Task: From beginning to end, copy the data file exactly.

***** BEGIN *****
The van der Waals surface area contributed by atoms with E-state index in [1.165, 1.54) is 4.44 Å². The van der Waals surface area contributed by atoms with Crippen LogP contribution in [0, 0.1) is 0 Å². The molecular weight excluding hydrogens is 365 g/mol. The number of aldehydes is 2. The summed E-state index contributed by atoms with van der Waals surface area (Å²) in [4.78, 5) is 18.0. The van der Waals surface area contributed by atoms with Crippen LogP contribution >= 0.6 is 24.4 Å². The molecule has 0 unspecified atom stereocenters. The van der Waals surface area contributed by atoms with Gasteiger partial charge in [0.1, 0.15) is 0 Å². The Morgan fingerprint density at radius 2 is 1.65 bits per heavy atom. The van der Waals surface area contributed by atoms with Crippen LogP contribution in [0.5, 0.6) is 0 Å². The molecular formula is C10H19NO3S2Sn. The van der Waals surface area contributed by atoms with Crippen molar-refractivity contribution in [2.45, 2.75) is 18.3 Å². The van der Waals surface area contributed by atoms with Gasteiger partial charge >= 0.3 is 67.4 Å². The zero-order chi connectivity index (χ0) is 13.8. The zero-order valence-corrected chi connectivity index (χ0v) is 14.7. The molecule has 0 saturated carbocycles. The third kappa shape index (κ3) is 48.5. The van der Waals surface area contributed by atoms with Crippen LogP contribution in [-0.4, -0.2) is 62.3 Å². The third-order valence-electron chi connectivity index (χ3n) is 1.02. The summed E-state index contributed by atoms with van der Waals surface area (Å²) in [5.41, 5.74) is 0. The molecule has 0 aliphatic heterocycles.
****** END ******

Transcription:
The van der Waals surface area contributed by atoms with E-state index in [1.165, 1.54) is 4.44 Å². The van der Waals surface area contributed by atoms with Crippen LogP contribution in [0, 0.1) is 0 Å². The molecular weight excluding hydrogens is 365 g/mol. The number of aldehydes is 2. The summed E-state index contributed by atoms with van der Waals surface area (Å²) in [4.78, 5) is 18.0. The van der Waals surface area contributed by atoms with Crippen LogP contribution >= 0.6 is 24.4 Å². The molecule has 0 unspecified atom stereocenters. The van der Waals surface area contributed by atoms with Gasteiger partial charge in [0.1, 0.15) is 0 Å². The Morgan fingerprint density at radius 2 is 1.65 bits per heavy atom. The van der Waals surface area contributed by atoms with Crippen LogP contribution in [0.5, 0.6) is 0 Å². The molecular formula is C10H19NO3S2Sn. The van der Waals surface area contributed by atoms with Crippen molar-refractivity contribution in [2.45, 2.75) is 18.3 Å². The van der Waals surface area contributed by atoms with Gasteiger partial charge >= 0.3 is 67.4 Å². The zero-order chi connectivity index (χ0) is 13.8. The zero-order valence-corrected chi connectivity index (χ0v) is 14.7. The molecule has 0 saturated carbocycles. The third kappa shape index (κ3) is 48.5. The van der Waals surface area contributed by atoms with Crippen LogP contribution in [-0.4, -0.2) is 62.3 Å². The third-order valence-electron chi connectivity index (χ3n) is 1.02. The summed E-state index contributed by atoms with van der Waals surface area (Å²) in [5.41, 5.74) is 0. The molecule has 0 aliphatic heterocycles.